# Getting Started with TidyDensity

library(TidyDensity)

## Example

This is a basic example which shows you how easy it is to generate data with {TidyDensity}:

library(TidyDensity)
library(dplyr)
library(ggplot2)

tidy_normal()
#> # A tibble: 50 × 7
#>    sim_number     x      y    dx       dy     p      q
#>    <fct>      <int>  <dbl> <dbl>    <dbl> <dbl>  <dbl>
#>  1 1              1  0.288 -3.37 0.000347 0.613  0.288
#>  2 1              2 -0.944 -3.23 0.000968 0.173 -0.944
#>  3 1              3  0.153 -3.10 0.00239  0.561  0.153
#>  4 1              4  1.05  -2.96 0.00519  0.854  1.05
#>  5 1              5 -0.577 -2.82 0.00997  0.282 -0.577
#>  6 1              6  2.25  -2.68 0.0169   0.988  2.25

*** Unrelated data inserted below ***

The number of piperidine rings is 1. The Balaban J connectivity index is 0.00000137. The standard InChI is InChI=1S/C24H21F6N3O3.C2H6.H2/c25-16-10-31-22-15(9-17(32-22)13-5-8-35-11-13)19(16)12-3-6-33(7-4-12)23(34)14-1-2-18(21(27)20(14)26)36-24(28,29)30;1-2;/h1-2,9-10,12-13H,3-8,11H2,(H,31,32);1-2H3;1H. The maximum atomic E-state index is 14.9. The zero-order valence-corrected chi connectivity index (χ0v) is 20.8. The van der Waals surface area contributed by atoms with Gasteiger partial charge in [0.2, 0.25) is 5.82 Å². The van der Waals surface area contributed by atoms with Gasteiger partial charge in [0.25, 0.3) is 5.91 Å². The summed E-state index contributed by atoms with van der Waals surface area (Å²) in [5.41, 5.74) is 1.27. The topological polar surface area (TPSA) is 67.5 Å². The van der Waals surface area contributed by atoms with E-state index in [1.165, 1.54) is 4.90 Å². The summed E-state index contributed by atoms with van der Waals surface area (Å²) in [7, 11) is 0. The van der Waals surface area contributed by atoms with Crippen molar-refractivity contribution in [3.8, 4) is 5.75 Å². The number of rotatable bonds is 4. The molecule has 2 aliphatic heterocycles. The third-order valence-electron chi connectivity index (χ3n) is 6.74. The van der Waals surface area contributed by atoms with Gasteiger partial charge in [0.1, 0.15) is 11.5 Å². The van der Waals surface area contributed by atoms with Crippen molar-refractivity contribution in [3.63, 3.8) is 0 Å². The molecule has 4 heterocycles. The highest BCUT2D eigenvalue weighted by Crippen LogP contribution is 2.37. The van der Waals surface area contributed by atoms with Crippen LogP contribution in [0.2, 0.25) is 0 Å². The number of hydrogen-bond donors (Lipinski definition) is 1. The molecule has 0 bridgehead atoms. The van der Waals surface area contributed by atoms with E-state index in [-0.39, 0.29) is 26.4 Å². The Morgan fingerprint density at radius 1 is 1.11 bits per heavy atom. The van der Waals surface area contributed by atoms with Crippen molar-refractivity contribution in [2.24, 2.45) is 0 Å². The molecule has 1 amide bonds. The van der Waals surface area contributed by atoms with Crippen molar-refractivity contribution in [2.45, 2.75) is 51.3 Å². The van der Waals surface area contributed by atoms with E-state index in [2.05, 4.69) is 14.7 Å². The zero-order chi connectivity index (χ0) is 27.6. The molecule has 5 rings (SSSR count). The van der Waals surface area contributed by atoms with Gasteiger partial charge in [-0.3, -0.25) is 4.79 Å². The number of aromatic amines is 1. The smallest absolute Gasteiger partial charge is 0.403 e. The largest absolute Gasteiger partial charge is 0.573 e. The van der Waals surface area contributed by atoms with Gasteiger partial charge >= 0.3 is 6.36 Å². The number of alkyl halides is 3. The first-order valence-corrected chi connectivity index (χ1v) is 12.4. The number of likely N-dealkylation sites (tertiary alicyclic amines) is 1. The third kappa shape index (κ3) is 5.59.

#>  7 1              7  1.17  -2.54 0.0254   0.879  1.17
#>  8 1              8 -1.12  -2.40 0.0338   0.132 -1.12
#>  9 1              9  1.56  -2.26 0.0401   0.940  1.56
#> 10 1             10  0.868 -2.13 0.0430   0.807  0.868
#> # ℹ 40 more rows

An example plot of the tidy_normal data.

tn <- tidy_normal(.n = 100, .num_sims = 6)

tidy_autoplot(tn, .plot_type = "density")

tidy_autoplot(tn, .plot_type = "quantile")

tidy_autoplot(tn, .plot_type = "probability")

tidy_autoplot(tn, .plot_type = "qq")

We can also take a look at the plots when the number of simulations is greater than nine. This will automatically turn off the legend as it will become too noisy.

tn <- tidy_normal(.n = 100, .num_sims = 20)

tidy_autoplot(tn, .plot_type = "density")

tidy_autoplot(tn, .plot_type = "quantile")

tidy_autoplot(tn, .plot_type = "probability")

tidy_autoplot(tn, .plot_type = "qq")